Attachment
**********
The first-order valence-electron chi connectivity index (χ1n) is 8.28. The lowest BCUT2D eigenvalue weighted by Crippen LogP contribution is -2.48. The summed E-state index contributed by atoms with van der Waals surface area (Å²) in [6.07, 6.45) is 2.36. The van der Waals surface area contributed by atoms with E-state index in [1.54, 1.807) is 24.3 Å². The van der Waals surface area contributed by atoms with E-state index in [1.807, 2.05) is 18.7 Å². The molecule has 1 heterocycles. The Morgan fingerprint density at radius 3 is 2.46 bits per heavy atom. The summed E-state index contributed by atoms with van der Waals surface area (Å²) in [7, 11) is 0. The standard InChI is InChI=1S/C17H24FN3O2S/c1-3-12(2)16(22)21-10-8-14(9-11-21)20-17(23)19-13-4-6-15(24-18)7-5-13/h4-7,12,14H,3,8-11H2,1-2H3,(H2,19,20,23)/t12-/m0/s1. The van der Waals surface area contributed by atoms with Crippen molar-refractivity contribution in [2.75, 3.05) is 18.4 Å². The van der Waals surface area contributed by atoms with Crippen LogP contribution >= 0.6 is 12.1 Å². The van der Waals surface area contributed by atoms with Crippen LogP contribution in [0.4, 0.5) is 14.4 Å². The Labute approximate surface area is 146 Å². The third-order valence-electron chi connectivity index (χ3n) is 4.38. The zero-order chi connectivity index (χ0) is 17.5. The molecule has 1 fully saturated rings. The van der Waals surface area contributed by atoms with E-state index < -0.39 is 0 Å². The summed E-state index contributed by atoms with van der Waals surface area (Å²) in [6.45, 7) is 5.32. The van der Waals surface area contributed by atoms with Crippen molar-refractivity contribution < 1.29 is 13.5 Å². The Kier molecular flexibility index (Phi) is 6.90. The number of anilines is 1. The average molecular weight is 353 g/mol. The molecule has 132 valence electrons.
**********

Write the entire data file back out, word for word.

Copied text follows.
The first-order valence-electron chi connectivity index (χ1n) is 8.28. The lowest BCUT2D eigenvalue weighted by Crippen LogP contribution is -2.48. The summed E-state index contributed by atoms with van der Waals surface area (Å²) in [6.07, 6.45) is 2.36. The van der Waals surface area contributed by atoms with E-state index in [1.54, 1.807) is 24.3 Å². The van der Waals surface area contributed by atoms with E-state index in [1.807, 2.05) is 18.7 Å². The molecule has 1 heterocycles. The Morgan fingerprint density at radius 3 is 2.46 bits per heavy atom. The summed E-state index contributed by atoms with van der Waals surface area (Å²) in [7, 11) is 0. The standard InChI is InChI=1S/C17H24FN3O2S/c1-3-12(2)16(22)21-10-8-14(9-11-21)20-17(23)19-13-4-6-15(24-18)7-5-13/h4-7,12,14H,3,8-11H2,1-2H3,(H2,19,20,23)/t12-/m0/s1. The van der Waals surface area contributed by atoms with Crippen molar-refractivity contribution in [2.75, 3.05) is 18.4 Å². The van der Waals surface area contributed by atoms with Crippen LogP contribution >= 0.6 is 12.1 Å². The van der Waals surface area contributed by atoms with Crippen LogP contribution in [0.4, 0.5) is 14.4 Å². The Labute approximate surface area is 146 Å². The third-order valence-electron chi connectivity index (χ3n) is 4.38. The zero-order chi connectivity index (χ0) is 17.5. The molecule has 1 fully saturated rings. The van der Waals surface area contributed by atoms with E-state index < -0.39 is 0 Å². The summed E-state index contributed by atoms with van der Waals surface area (Å²) in [6.45, 7) is 5.32. The van der Waals surface area contributed by atoms with Crippen molar-refractivity contribution < 1.29 is 13.5 Å². The Kier molecular flexibility index (Phi) is 6.90. The number of anilines is 1. The average molecular weight is 353 g/mol. The molecule has 132 valence electrons.